Construction plans are in motion for 11 new light-rail stations along North Tryon Street, and the Charlotte Planning Department wants ideas and comments from area residents on the project.The Blue Line Extension project will begin at the Ninth Street station uptown and snake all the way to UNC Charlotte when its complete. The Blue Line Extension is expected to cost about $1.16 billion, said Judy Dellert-OKeef, a spokeswoman for the project. The planning department is waiting for approval, either this month or in November, of a grant from the Federal Transit Administration that would pay for half the project cost. Theres nothing to indicate we wouldnt receive funding, said Kathy Cornett of the planning department.A combination of state and local money would pay the other half. When and if the federal funding is approved, the planning department expects construction to begin in November 2013. Cornett said the extension should start operating in March 2017.The planning department is hosting community meetings with local residents and businesspeople to discuss plans, answer questions and get feedback. The next two workshops will be Oct. 18 and Nov. 1 at Sugaw Creek Presbyterian Church. They will address six of the new stations, between Parkwood Avenue and Tom Hunter Road.About 100 people came to the first meeting Oct. 4 to hear initial information and plans. They also had the chance to make notations on large maps and submit questions to the planning department.Some business owners near the extension came in hopes of discovering how the train might affect their businesses.Its hard to say because everything is so conceptual. There are no details to tell me how my business will be affected, said Chuck Howard, who owns a car wash on Tom Hunter Road. I dont know that (the light rail extension is) necessarily good for business Jayesh Patel, who owns a gas station on North Tryon, said he hadnt decided whether the light rail will be good for his business. He hasnt ridden the Lynx Blue Line, which opened in November 2007 and runs from I-485 at South Boulevard to Seventh Street uptown. Im going to ride the other side and experience it, Patel said.Others said theyre looking forward to more public transportation and prospects of development in North Charlotte.Im very excited, said Brad Dilks, who lives near the proposed Tom Hunter station.He works uptown at Bank of America and said he would ride the light rail to work.I think its going to be very transformative for the corridor, said Dilks. That area hasnt seen growth in decades.Alan Pressley owns six buildings at the corner of Parkwood Avenue and Brevard Street. He said hes considering selling them so they can be better developed and bring business to the area.I think its a great thing for North Charlotte, Pressley said of the extension. Weve been neglected as opposed to the south side of town. With the light rail, I think the city would see some terrific improvements.Mary Newsom, associate director of the Urban Institute at UNC Charlotte, said she thinks the Blue Line Extension will transform north Charlotte.I think potentially it will have an even bigger effect than the south section of the light-rail line, because at the end of it, you have a state university of 26,000 students and roughly 5,000 employees, Newsom said, adding that shes not speaking for the university. I suspect it will be heavily used.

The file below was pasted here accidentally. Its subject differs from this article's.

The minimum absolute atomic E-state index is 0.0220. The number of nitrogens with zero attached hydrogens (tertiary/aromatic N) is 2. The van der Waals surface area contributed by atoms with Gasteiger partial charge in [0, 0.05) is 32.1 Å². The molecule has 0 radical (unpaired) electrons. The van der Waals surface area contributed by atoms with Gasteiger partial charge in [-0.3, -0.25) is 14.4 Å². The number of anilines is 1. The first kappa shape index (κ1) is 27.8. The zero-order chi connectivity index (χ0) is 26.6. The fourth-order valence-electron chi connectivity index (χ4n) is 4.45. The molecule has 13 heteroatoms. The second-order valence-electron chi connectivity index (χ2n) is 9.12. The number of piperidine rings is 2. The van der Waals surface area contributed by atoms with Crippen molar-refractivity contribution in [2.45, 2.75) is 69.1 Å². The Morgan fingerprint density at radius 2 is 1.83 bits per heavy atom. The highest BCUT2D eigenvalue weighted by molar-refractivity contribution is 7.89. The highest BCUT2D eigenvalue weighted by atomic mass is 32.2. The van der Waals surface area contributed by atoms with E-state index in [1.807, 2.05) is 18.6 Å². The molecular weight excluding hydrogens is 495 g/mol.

Saturday, Oct. 13, 2012
Be heard in Blue Line discussion
Charlotte planners want ideas, comments on proposal from area residents
Attend the community workshops Workshops about the Blue Line Extension are scheduled for 6 p.m. Oct. 18 and Nov. 1 at Sugaw Creek Presbyterian Church, 101 W. Sugar Creek Road. The workshops will address six proposed light-rail stations, from Parkwood Avenue to Tom Hunter Road.
Ruebens: 704-358-5294; On Twitter: @lruebens
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